For the Boss, business as usual
Cincinnati Enquirer, 2002-11-13, by: Chris Varias
By the end of the first song, the hype leading up to the show was a memory.
Pre-concert talk of the Who tragedy and of, to a lesser extent, the downtown boycott gave way to music Tuesday night, when Bruce Springsteen and the E Street Band put on a 2-hour-and-40-minute, incident-free show at U.S. Bank Arena.
The biggest concern, general-admission floor seating, didn't seem to pose a problem. In fact, the only surprise of the night was the show didn't sell out. Other than that, it was business as usual for the Boss, who dipped deep into his latest album The Rising for material and leaned on old favorites to rev up the back end of the set, as well as the encores.
As for the boycott, Mr. Springsteen addressed that at the outset, before the first chord was strummed. He dedicated the first song, "American Skin (41 Shots)," to "the people and organizations in the city that are working for a just Cincinnati and a just America."
Adding to the plot lines was Clarence Clemons' eye. The saxophone player underwent surgery for a detached retina last week, and Mr. Springsteen was forced to cancel three tour stops. Before Tuesday, band hadn't played a show since Nov. 4.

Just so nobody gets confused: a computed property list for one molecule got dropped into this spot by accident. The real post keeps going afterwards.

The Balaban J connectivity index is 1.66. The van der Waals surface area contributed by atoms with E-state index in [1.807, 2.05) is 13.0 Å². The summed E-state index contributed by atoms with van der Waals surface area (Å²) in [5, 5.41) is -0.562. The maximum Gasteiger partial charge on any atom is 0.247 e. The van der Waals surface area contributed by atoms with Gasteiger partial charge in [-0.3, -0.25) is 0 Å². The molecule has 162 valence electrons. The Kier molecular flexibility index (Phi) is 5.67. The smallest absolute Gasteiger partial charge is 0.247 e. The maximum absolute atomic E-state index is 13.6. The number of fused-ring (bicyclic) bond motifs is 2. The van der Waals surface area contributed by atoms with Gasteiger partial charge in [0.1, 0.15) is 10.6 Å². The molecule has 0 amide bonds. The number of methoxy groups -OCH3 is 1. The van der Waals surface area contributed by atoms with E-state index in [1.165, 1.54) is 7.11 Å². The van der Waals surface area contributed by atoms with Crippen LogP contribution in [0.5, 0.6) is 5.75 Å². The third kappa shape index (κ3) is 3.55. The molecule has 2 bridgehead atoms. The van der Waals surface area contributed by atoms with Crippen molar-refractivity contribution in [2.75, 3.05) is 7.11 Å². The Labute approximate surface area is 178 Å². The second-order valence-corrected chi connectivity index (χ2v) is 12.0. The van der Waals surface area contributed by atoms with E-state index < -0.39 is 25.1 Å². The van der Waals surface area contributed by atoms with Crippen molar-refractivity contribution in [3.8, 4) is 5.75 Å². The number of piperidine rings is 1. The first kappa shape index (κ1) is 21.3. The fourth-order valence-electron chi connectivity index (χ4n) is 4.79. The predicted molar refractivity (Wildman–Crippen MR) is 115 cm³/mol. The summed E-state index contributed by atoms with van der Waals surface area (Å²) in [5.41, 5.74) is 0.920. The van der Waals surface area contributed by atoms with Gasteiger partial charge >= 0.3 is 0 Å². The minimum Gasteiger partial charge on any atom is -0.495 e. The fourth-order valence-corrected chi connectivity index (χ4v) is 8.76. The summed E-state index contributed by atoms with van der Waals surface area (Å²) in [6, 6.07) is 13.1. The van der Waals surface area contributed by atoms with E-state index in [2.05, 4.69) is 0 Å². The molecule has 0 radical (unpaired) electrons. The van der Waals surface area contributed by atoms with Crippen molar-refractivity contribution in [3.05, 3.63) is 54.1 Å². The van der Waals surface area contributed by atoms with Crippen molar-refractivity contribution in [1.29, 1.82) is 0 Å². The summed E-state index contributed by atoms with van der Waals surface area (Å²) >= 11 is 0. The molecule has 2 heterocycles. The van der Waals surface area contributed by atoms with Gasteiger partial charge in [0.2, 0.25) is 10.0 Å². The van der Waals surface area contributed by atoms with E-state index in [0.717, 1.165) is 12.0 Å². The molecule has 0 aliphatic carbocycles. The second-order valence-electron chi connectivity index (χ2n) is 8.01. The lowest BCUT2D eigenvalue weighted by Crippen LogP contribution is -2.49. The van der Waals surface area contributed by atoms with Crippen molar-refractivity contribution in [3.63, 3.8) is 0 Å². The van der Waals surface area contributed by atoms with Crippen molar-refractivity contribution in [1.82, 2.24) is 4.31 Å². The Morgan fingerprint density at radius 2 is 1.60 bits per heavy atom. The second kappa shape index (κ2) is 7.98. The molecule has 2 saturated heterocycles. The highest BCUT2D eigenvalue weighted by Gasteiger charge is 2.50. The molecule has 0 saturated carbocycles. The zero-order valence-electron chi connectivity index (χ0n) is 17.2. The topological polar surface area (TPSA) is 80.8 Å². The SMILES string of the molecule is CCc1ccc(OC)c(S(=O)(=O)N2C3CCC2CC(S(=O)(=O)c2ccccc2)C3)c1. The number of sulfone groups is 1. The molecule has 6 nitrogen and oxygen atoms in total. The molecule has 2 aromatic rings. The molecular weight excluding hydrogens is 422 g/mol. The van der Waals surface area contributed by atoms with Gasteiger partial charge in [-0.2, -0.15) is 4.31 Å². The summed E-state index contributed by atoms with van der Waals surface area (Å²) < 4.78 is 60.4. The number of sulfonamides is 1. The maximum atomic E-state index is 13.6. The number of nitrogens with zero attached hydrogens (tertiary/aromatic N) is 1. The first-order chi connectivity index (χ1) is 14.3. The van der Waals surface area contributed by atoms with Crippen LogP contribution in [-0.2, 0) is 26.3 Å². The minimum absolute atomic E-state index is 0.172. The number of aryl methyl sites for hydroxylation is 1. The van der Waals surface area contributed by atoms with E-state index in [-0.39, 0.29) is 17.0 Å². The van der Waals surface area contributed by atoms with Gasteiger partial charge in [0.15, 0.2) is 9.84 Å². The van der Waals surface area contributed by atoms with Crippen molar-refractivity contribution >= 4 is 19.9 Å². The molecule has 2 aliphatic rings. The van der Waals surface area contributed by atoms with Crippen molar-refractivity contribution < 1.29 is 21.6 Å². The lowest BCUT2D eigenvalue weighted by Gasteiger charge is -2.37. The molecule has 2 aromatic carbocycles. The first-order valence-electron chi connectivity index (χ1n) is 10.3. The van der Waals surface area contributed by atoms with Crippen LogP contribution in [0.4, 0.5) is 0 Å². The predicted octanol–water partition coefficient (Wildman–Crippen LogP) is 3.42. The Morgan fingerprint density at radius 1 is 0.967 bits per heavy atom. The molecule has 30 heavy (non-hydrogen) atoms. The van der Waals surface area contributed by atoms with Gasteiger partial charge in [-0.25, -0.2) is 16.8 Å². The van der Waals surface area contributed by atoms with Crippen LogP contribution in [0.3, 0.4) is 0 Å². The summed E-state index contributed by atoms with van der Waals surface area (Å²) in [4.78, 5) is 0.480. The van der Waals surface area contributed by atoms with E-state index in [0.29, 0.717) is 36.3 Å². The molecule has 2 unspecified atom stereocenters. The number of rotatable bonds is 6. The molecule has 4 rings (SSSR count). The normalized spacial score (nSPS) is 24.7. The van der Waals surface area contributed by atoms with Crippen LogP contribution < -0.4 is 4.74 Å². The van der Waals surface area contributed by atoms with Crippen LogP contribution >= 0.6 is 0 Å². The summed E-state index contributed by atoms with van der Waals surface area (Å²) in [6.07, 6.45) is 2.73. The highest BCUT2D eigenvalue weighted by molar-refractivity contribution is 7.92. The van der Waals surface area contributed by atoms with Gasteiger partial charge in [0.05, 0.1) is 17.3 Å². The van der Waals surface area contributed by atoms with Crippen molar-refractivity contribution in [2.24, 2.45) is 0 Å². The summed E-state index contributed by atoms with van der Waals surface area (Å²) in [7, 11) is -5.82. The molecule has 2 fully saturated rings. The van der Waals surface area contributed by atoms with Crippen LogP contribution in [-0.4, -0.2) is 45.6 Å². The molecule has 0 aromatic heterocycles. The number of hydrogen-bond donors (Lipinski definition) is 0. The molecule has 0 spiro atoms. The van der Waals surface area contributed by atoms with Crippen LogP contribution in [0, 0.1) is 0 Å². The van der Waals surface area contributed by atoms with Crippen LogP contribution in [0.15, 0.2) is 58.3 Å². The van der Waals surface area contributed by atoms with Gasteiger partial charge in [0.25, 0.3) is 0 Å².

It didn't seem to matter. Mr. Springsteen and his nine-piece ensemble used songs from The Rising like the title track and "Lonesome Day" to work into the groove that propelled such show-stoppers as "Dancing in the Dark," "Born to Run," and "Born in the U.S.A."
Perhaps the night's greatest one-two punch was "Badlands" - the 13th song, when the crowd and band both started to truly rock - and "She's the One," with drummer Max Weinberg's Bo Diddley rhythm thumping behind the rest of the band's Phil Spector wall of sound.
Equally powerful were the quiet back-to-back performances of The Rising's "Empty Sky" and "You're Missing," two songs inspired by September 11. With pithy lines like "I want a kiss from your lips, I want an eye for an eye, I woke up this morning to an empty sky," the songs captured the pure horror and misery of that day while avoiding sentimentality.
Another understated highlight was "My Hometown," a solo performance for which Mr. Springsteen borrowed Roy Bittan's piano. Later, he returned to the piano to kick off the second of three encores with the plaintive "My City of Ruins," which he dedicated to the FreeStore FoodBank.
The rest of the encore was a rocking affair. "I'm a Rocker" was requested via a neon-green poster board in the front row and performed with the assistance of a teleprompter set into the stage at Mr. Springsteen's feet. "Land of Hopes and Dreams" included a teaser of the Impressions' "People Get Ready" tagged to the end. And "Ramrod," the night's final song, was so long it seemed to double the length of the show.
2002-11-12 US Bank Arena, Cincinnati, OH